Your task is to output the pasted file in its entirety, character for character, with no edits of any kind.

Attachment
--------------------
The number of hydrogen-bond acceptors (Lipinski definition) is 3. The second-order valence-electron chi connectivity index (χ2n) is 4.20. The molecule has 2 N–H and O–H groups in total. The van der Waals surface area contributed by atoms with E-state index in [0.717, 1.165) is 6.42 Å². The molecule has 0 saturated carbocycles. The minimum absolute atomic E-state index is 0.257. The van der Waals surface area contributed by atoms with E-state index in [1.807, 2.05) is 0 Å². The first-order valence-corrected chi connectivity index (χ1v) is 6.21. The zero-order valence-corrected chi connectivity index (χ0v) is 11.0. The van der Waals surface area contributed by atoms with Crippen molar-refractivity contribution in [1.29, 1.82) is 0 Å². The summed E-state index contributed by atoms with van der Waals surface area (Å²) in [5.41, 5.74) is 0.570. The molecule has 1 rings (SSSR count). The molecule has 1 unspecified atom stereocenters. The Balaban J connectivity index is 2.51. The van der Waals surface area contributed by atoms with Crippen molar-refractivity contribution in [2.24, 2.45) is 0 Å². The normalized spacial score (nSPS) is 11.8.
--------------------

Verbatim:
The number of hydrogen-bond acceptors (Lipinski definition) is 3. The second-order valence-electron chi connectivity index (χ2n) is 4.20. The molecule has 2 N–H and O–H groups in total. The van der Waals surface area contributed by atoms with E-state index in [0.717, 1.165) is 6.42 Å². The molecule has 0 saturated carbocycles. The minimum absolute atomic E-state index is 0.257. The van der Waals surface area contributed by atoms with E-state index in [1.807, 2.05) is 0 Å². The first-order valence-corrected chi connectivity index (χ1v) is 6.21. The zero-order valence-corrected chi connectivity index (χ0v) is 11.0. The van der Waals surface area contributed by atoms with Crippen molar-refractivity contribution in [1.29, 1.82) is 0 Å². The summed E-state index contributed by atoms with van der Waals surface area (Å²) in [5.41, 5.74) is 0.570. The molecule has 1 rings (SSSR count). The molecule has 1 unspecified atom stereocenters. The Balaban J connectivity index is 2.51. The van der Waals surface area contributed by atoms with Crippen molar-refractivity contribution in [2.24, 2.45) is 0 Å². The normalized spacial score (nSPS) is 11.8.